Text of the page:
A total of 67 patients were included in this study; 35 (70%) underwent vaginal hysterectomy alone and 32 (64%) patients underwent vaginal hysterectomy with SLF. The patients’ demographic data are shown in Table 2. There were no statistically significant differences between the two groups in age, parity, sexual activity, medical problems, and reasons for presentation to hospital. All of the patients were postmenopausal. Data on preoperative stages of prolapse are reported in Table 3. Both preoperative uterine prolapse + cystocele and preoperative 3rd degree cystocele were significantly more frequent in the VH group (p=0.01 and p=0.015, respectively). The frequency of preoperative 3rd degree rectocele was significantly higher in the VH+SLF group (p=0.006). Anterior colporrhaphy was significantly more frequent in the VH group (p=0.038), whereas posterior colporrhaphy was significantly more frequent in the VH+SLF group (p=0.017). Comparisons between the groups in terms of type, length of operation, and length of hospital stay are demonstrated in Table 4. Both length of operation and hospital stay were significantly longer in the VH+SLF group (p=0.000). Intraoperative complications are shown in Table 5. In this respect, bleeding that required blood transfusion was significantly more frequent in the VH+SLF group (p=0.048). One-year complications were documented in Table 6. Of which, recurrence of vaginal vault prolapse was significantly more frequent in the VH group (p=0.035).
In this study, intraoperative complications and 1-year anatomic outcomes and symptoms were investigated in patients who underwent vaginal hysterectomy alone as well as in patients who underwent vaginal hysterectomy with SLF. The purpose of the study was to provide an answer to the question ‘‘Should we add prophylactic unilateral SLF to vaginal hysterectomy in management of patients with stage 3 or 4 pelvic organ prolapse?’’ Several studies in the literature have investigated the outcomes of SLF; however, the literature lacks studies that compare vaginal hysterectomy alone with vaginal hysterectomy with SLF.
In a previous study, the authors compared SLF with total mesh and found higher blood loss in patients who underwent SLF(10).Colombo and Milani compared SLF with McCall culdoplasty and found that the latter yielded better results in terms of length of operation, blood loss, and recurrence of prolapse(11). In addition, Maher et al.(12) compared iliococcygeus fixation with SLF and found similar results in the two groups of patients in terms of gluteal pain, hemorrhage, and recurrence of prolapse. In agreement with the literature, the present study demonstrated that patients who underwent VH+SLF had significantly higher blood loss compared with those who underwent vaginal hysterectomy alone. Significantly higher blood loss in SLF might be explained by the fact that the surgical site is narrow, and the hypogastric venous plexus and the pudendal vasculature are located in proximity to the sacrospinous ligament. In this respect, firm vaginal tampons, arterial ligation, and hemoclips might be considered in management of hemorrhage(13). In the present study, 6 (18.8%) of the women who had VH+SLF had hemorrhage. In one (3.1%) of these patients, hemorrhage occurred in the obturator vessels during the TOT procedure. The patients with hemorrhage received spongostan. The content of 2 ampoules of solution was poured on gauze soaked with Transamin 5%, and tamponation was performed.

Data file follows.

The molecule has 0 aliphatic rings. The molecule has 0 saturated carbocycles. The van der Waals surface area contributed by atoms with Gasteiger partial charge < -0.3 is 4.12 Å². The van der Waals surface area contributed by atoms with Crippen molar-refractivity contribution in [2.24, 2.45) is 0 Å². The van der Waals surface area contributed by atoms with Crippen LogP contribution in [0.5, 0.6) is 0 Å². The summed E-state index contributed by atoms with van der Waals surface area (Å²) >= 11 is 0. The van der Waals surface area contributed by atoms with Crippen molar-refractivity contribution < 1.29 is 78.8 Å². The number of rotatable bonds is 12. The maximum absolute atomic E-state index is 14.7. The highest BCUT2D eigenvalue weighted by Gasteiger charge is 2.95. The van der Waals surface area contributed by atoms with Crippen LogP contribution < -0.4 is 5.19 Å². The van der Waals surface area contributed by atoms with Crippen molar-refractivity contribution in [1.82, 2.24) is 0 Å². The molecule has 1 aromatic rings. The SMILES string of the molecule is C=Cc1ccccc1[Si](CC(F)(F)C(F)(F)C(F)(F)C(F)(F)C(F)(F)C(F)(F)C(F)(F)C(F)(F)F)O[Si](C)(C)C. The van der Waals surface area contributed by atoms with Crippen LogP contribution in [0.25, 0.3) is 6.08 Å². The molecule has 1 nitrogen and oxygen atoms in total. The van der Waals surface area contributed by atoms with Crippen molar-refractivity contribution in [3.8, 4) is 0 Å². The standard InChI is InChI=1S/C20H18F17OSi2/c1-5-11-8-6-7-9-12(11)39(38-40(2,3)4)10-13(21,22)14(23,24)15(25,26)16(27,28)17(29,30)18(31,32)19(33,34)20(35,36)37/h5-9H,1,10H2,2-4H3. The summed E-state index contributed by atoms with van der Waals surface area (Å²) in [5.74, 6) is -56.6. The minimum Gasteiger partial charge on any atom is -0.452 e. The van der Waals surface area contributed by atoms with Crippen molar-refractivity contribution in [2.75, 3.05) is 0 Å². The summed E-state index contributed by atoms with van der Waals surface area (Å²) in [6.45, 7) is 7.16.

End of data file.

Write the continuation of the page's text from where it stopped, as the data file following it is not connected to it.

In the present study, one (3.1%) of the VH+SLF patients experienced perineal nerve injury, which resulted in drop foot, because of surgical positioning. This patient was referred to the department of physical therapy and rehabilitation. The patient’s first-year follow-up revealed that impairment of pain sensation in the foot was minimal. The sciatic nerve and the its branching perineal nerves can be damaged during lengthy vaginal operations because of surgical positioning. Moreover, healing might be quite slow with such damage(14).
In the present study, there was no significant difference between the two groups in terms of patient satisfaction with their operations. In agreement with the literature, SLF following vaginal hysterectomy did not cause additional symptoms and dissatisfaction in the patients compared with vaginal hysterectomy alone(15). Furthermore, recurrence of vaginal vault prolapse was significantly more frequent in the VH group compared with the VH+SLF group. However, there was no significant difference between the two groups in cystocele and rectocele recurrence. Previous studies reported that the risk of cystocele recurrence increased in unilateral patients undergoing SLF, not that of apical prolapse(16,17,18). In a study in which patients with POP underwent SLF and followed up at one and seven years, the objective cure rate for apical vaginal vault prolapse at 1 and 7 years was 96% (49/51) and 94.28% (33/35), respectively(19). In the present study, of all the patients who underwent vaginal hysterectomy with SLF, 1 patient (3.1%) had recurrence of vaginal vault prolapse, 5 (15.6%) had cystocele recurrence, and 1 (3.1%) had rectocele recurrence. Unlike the results of the previous studies, there was no significant difference between the two groups in postoperative cystocele formation, which might have been caused by the relatively lower degrees of cystocele that the VH+SLF group had preoperatively. The frequency of preoperative 3rd degree cystocele was significantly higher in the VH group compared with the VH+SLF group.